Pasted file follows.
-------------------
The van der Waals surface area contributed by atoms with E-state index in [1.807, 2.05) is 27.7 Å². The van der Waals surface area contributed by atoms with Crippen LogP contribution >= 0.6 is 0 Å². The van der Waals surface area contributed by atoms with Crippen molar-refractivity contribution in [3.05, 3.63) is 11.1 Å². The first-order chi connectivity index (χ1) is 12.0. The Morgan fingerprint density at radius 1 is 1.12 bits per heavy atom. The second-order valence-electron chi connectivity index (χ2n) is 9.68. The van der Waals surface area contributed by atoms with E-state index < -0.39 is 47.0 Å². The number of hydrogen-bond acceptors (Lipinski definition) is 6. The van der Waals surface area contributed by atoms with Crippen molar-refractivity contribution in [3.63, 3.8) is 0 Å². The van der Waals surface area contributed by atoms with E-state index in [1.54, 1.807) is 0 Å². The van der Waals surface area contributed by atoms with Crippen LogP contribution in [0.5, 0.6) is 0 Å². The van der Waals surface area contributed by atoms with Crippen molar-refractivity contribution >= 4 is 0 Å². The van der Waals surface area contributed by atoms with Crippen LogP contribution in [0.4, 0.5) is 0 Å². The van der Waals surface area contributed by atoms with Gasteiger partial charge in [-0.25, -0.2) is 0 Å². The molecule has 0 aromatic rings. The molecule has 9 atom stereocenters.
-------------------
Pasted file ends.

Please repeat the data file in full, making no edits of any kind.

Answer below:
The van der Waals surface area contributed by atoms with E-state index in [1.807, 2.05) is 27.7 Å². The van der Waals surface area contributed by atoms with Crippen LogP contribution >= 0.6 is 0 Å². The van der Waals surface area contributed by atoms with Crippen molar-refractivity contribution in [3.05, 3.63) is 11.1 Å². The first-order chi connectivity index (χ1) is 12.0. The Morgan fingerprint density at radius 1 is 1.12 bits per heavy atom. The second-order valence-electron chi connectivity index (χ2n) is 9.68. The van der Waals surface area contributed by atoms with E-state index < -0.39 is 47.0 Å². The number of hydrogen-bond acceptors (Lipinski definition) is 6. The van der Waals surface area contributed by atoms with Crippen molar-refractivity contribution in [3.63, 3.8) is 0 Å². The van der Waals surface area contributed by atoms with E-state index in [1.54, 1.807) is 0 Å². The van der Waals surface area contributed by atoms with Crippen LogP contribution in [0.5, 0.6) is 0 Å². The van der Waals surface area contributed by atoms with Crippen molar-refractivity contribution >= 4 is 0 Å². The van der Waals surface area contributed by atoms with Crippen LogP contribution in [0.4, 0.5) is 0 Å². The van der Waals surface area contributed by atoms with Gasteiger partial charge in [-0.25, -0.2) is 0 Å². The molecule has 0 aromatic rings. The molecule has 9 atom stereocenters.